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Piester v. Franklin American Mortgage Co.

United States District Court, S.D. Florida

October 4, 2019

TREVOR PIESTER & LESLIE PIESTER, Plaintiffs,
v.
FRANKLIN AMERICAN MORTGAGE COMPANY, Defendant.

          ORDER GRANTING DEFENDANT'S MOTION TO DISMISS

          ROBIN L. ROSENBERG UNITED STATES DISTRICT JUDGE

         This cause is before the Court on Defendant's Motion to Dismiss [DE 21]. Plaintiffs filed a Response. Defendant did not file a Reply. For the reasons set forth below, the Motion is granted.

         I. FACTUAL ALLEGATIONS

         Plaintiffs executed and delivered a mortgage to Defendant to secure a debt. DE 1 at 1-2. In the summer of 2018, Plaintiffs allege that Defendant communicated with them (both by mail and by phone) in an effort to collect upon Plaintiffs' debt. Id. Plaintiffs filed this suit, alleging in Count I and Count II that Defendant's mail correspondence was illegal debt collection activity and alleging in Count III and Count IV that Defendant's phone conversations were illegal debt collection activity. Defendant answered by filing the Motion to Dismiss before the Court, arguing that Plaintiffs' operative First Amended Complaint should be dismissed.

         II. STANDARD OF REVIEW

         When deciding a motion to dismiss, this Court must accept all factual allegations in a complaint as true and take them in the light most favorable to the plaintiff; however, a plaintiff is still obligated to provide grounds of his or her entitlement to relief which requires more than labels, conclusions and a formulaic recitation of the elements of a cause of action. Bell Atlantic Corp. v. Twombly, 550 U.S. 544, 561-563 (2007). The facts as pled must state a claim for relief that is plausible on the face of the pleading. Ashcroft v. Iqbal, 556 U.S. 662, 678-69 (2009).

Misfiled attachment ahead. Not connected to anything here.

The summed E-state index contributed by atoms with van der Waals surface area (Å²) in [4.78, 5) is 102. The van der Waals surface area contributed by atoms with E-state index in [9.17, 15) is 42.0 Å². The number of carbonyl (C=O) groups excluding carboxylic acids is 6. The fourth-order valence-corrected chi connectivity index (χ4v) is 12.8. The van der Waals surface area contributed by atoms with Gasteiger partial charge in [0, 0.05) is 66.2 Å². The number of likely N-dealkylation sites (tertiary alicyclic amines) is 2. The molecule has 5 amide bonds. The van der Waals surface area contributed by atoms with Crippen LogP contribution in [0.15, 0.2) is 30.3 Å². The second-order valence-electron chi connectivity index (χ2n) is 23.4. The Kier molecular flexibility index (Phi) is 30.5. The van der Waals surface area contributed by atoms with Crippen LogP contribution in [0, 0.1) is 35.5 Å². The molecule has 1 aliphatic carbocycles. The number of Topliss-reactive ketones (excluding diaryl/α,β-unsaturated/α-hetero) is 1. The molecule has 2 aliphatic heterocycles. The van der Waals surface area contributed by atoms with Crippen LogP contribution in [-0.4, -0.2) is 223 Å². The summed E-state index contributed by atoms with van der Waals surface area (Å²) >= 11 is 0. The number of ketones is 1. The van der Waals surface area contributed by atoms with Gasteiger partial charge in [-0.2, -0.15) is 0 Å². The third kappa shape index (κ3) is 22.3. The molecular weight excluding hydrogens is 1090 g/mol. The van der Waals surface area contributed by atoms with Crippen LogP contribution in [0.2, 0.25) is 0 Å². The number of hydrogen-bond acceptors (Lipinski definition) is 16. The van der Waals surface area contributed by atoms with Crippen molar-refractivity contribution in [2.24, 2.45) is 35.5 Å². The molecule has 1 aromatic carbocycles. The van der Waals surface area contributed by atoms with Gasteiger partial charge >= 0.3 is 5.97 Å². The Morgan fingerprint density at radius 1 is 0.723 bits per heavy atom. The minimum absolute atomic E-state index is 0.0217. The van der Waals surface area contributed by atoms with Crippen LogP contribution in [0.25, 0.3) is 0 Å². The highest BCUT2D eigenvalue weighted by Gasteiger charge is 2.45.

III. ANALYSIS

         Each of Plaintiffs' claims under the Fair Debt Collection Practices Act (“FDCPA”) (Count I and Count III) and under the Florida Consumer Collections Practices Act (Count II and Count IV) require that Defendant engaged in debt collection activity. See 15 U.S.C. § 1962e; Fla. Stat. § 559.77(5). Defendant argues in its Motion that it did not engage in debt collection activity as a matter of law. To analyze Defendant's Motion, the Court first examines Plaintiffs' correspondence-based claims (Count I and Count II) and then turns to Plaintiffs' phone-based claims (Count III and Count IV).

         Count I and Count II.

         Plaintiffs' correspondence-based claims are premised upon loan statements Plaintiffs received in the mail from Defendant. Plaintiffs attached those statements to their Amended Complaint, alleging that the amounts on the statements were false and/or deceptive. The statements all follow the same format, and a sample statement appears below:

         (Image Omitted)

         DE 19-1 at 2.

         Defendant argues that the statements were merely informational-they were not intended to collect a debt-and Defendant argues that it was required to send the statements pursuant to the Truth in Lending Act (“TILA”). For support, Defendant cites to a plethora of authority for the proposition that if a loan statement is sent pursuant to TILA, that statement does not qualify as debt collection activity, provided the statement does not stray from the specific requirements of the TILA statute. E.g., Green v. Specialized Loan Serv. LLC, 766 Fed.Appx. 777, 784-85 (11th Cir. 2019).

         In Response, Plaintiffs do not argue that, in the general sense, a TILA-generated loan statement is debt collection activity. Instead, Plaintiffs argue that a TILA-generated loan statement can be both informational and debt-collection activity-a proposition supported in the law. E.g., Pinson v. Albertelli Law LLC, Fed.Appx. 551, 553 (11th Cir. 2015) (“A communication can have more than one purpose, for example, providing information to a debtor as well [as] collecting a debt.”). Plaintiffs point to three components of the statements in this case that they argue qualify as debt collection: (1) the statements contain an ...


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